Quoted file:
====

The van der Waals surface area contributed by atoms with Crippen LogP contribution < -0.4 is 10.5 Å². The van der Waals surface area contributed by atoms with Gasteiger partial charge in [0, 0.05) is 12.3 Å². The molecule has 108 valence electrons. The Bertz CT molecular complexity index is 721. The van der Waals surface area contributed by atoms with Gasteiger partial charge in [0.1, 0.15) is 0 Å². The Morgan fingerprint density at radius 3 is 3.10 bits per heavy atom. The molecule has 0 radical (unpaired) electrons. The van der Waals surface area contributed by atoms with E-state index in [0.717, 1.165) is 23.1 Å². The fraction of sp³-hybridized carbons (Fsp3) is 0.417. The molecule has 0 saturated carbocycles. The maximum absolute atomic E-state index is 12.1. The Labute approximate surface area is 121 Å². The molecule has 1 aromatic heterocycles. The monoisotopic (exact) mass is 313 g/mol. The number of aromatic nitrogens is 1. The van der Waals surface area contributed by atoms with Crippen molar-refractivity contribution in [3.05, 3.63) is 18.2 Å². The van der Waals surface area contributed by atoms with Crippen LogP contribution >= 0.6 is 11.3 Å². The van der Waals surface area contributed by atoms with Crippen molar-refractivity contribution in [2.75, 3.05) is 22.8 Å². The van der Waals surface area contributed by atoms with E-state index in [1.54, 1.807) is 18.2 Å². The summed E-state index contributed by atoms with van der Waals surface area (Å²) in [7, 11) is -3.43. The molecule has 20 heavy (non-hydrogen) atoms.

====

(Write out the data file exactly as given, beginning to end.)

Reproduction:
The van der Waals surface area contributed by atoms with Crippen LogP contribution < -0.4 is 10.5 Å². The van der Waals surface area contributed by atoms with Gasteiger partial charge in [0, 0.05) is 12.3 Å². The molecule has 108 valence electrons. The Bertz CT molecular complexity index is 721. The van der Waals surface area contributed by atoms with Gasteiger partial charge in [0.1, 0.15) is 0 Å². The Morgan fingerprint density at radius 3 is 3.10 bits per heavy atom. The molecule has 0 radical (unpaired) electrons. The van der Waals surface area contributed by atoms with E-state index in [0.717, 1.165) is 23.1 Å². The fraction of sp³-hybridized carbons (Fsp3) is 0.417. The molecule has 0 saturated carbocycles. The maximum absolute atomic E-state index is 12.1. The Labute approximate surface area is 121 Å². The molecule has 1 aromatic heterocycles. The monoisotopic (exact) mass is 313 g/mol. The number of aromatic nitrogens is 1. The van der Waals surface area contributed by atoms with Crippen molar-refractivity contribution in [3.05, 3.63) is 18.2 Å². The van der Waals surface area contributed by atoms with Crippen LogP contribution >= 0.6 is 11.3 Å². The van der Waals surface area contributed by atoms with Crippen molar-refractivity contribution in [2.75, 3.05) is 22.8 Å². The van der Waals surface area contributed by atoms with E-state index in [1.54, 1.807) is 18.2 Å². The summed E-state index contributed by atoms with van der Waals surface area (Å²) in [7, 11) is -3.43. The molecule has 20 heavy (non-hydrogen) atoms.